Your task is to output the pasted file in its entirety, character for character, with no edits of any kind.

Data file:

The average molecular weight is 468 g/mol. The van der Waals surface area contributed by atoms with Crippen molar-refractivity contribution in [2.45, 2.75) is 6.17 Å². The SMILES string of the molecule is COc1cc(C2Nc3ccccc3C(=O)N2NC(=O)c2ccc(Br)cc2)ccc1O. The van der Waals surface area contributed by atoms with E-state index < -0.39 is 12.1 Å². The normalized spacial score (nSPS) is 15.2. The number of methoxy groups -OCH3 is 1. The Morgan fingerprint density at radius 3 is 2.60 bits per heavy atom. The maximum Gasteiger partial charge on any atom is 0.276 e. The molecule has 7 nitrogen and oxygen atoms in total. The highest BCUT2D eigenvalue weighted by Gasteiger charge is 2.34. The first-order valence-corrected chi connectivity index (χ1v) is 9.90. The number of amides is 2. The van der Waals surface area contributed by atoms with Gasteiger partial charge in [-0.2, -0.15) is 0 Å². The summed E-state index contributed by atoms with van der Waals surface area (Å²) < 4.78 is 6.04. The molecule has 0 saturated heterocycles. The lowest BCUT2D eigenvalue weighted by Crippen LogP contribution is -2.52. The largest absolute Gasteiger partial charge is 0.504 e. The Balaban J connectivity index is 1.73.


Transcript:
The average molecular weight is 468 g/mol. The van der Waals surface area contributed by atoms with Crippen molar-refractivity contribution in [2.45, 2.75) is 6.17 Å². The SMILES string of the molecule is COc1cc(C2Nc3ccccc3C(=O)N2NC(=O)c2ccc(Br)cc2)ccc1O. The van der Waals surface area contributed by atoms with E-state index < -0.39 is 12.1 Å². The normalized spacial score (nSPS) is 15.2. The number of methoxy groups -OCH3 is 1. The Morgan fingerprint density at radius 3 is 2.60 bits per heavy atom. The maximum Gasteiger partial charge on any atom is 0.276 e. The molecule has 7 nitrogen and oxygen atoms in total. The highest BCUT2D eigenvalue weighted by Gasteiger charge is 2.34. The first-order valence-corrected chi connectivity index (χ1v) is 9.90. The number of amides is 2. The van der Waals surface area contributed by atoms with Gasteiger partial charge in [-0.2, -0.15) is 0 Å². The summed E-state index contributed by atoms with van der Waals surface area (Å²) < 4.78 is 6.04. The molecule has 0 saturated heterocycles. The lowest BCUT2D eigenvalue weighted by Crippen LogP contribution is -2.52. The largest absolute Gasteiger partial charge is 0.504 e. The Balaban J connectivity index is 1.73.